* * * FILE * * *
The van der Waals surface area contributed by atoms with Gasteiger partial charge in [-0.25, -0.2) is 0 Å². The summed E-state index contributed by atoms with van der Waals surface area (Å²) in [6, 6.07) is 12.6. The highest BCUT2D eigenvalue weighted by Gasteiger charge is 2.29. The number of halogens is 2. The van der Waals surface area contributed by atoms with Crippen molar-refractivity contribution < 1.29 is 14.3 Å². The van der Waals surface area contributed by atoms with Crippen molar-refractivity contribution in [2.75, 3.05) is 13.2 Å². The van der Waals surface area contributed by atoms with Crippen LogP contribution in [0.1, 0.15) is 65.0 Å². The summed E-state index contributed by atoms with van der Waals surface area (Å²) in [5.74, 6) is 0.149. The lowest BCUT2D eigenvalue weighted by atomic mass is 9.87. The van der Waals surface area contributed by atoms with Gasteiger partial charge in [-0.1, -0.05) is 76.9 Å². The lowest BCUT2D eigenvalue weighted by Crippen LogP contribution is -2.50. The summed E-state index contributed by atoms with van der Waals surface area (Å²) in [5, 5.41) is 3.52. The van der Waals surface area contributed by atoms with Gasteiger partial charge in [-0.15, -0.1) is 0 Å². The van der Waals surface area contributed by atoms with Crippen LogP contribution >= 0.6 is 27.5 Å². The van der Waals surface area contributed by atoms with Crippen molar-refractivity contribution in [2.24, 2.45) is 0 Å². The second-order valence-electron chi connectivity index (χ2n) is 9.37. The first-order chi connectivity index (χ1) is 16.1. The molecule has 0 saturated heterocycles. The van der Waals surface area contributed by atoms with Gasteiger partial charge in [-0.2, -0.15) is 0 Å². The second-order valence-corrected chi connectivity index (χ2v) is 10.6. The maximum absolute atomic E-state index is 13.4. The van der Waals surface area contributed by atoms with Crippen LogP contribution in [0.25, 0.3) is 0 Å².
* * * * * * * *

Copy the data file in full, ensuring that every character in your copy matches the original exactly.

The van der Waals surface area contributed by atoms with Gasteiger partial charge in [-0.25, -0.2) is 0 Å². The summed E-state index contributed by atoms with van der Waals surface area (Å²) in [6, 6.07) is 12.6. The highest BCUT2D eigenvalue weighted by Gasteiger charge is 2.29. The number of halogens is 2. The van der Waals surface area contributed by atoms with Crippen molar-refractivity contribution < 1.29 is 14.3 Å². The van der Waals surface area contributed by atoms with Crippen molar-refractivity contribution in [2.75, 3.05) is 13.2 Å². The van der Waals surface area contributed by atoms with Crippen LogP contribution in [0.1, 0.15) is 65.0 Å². The summed E-state index contributed by atoms with van der Waals surface area (Å²) in [5.74, 6) is 0.149. The lowest BCUT2D eigenvalue weighted by atomic mass is 9.87. The van der Waals surface area contributed by atoms with Gasteiger partial charge in [-0.1, -0.05) is 76.9 Å². The lowest BCUT2D eigenvalue weighted by Crippen LogP contribution is -2.50. The summed E-state index contributed by atoms with van der Waals surface area (Å²) in [5, 5.41) is 3.52. The van der Waals surface area contributed by atoms with Gasteiger partial charge in [-0.15, -0.1) is 0 Å². The van der Waals surface area contributed by atoms with Crippen LogP contribution >= 0.6 is 27.5 Å². The van der Waals surface area contributed by atoms with Crippen molar-refractivity contribution in [2.24, 2.45) is 0 Å². The second-order valence-electron chi connectivity index (χ2n) is 9.37. The first-order chi connectivity index (χ1) is 16.1. The molecule has 0 saturated heterocycles. The van der Waals surface area contributed by atoms with Gasteiger partial charge in [-0.2, -0.15) is 0 Å². The second-order valence-corrected chi connectivity index (χ2v) is 10.6. The maximum absolute atomic E-state index is 13.4. The van der Waals surface area contributed by atoms with Crippen LogP contribution in [0.25, 0.3) is 0 Å².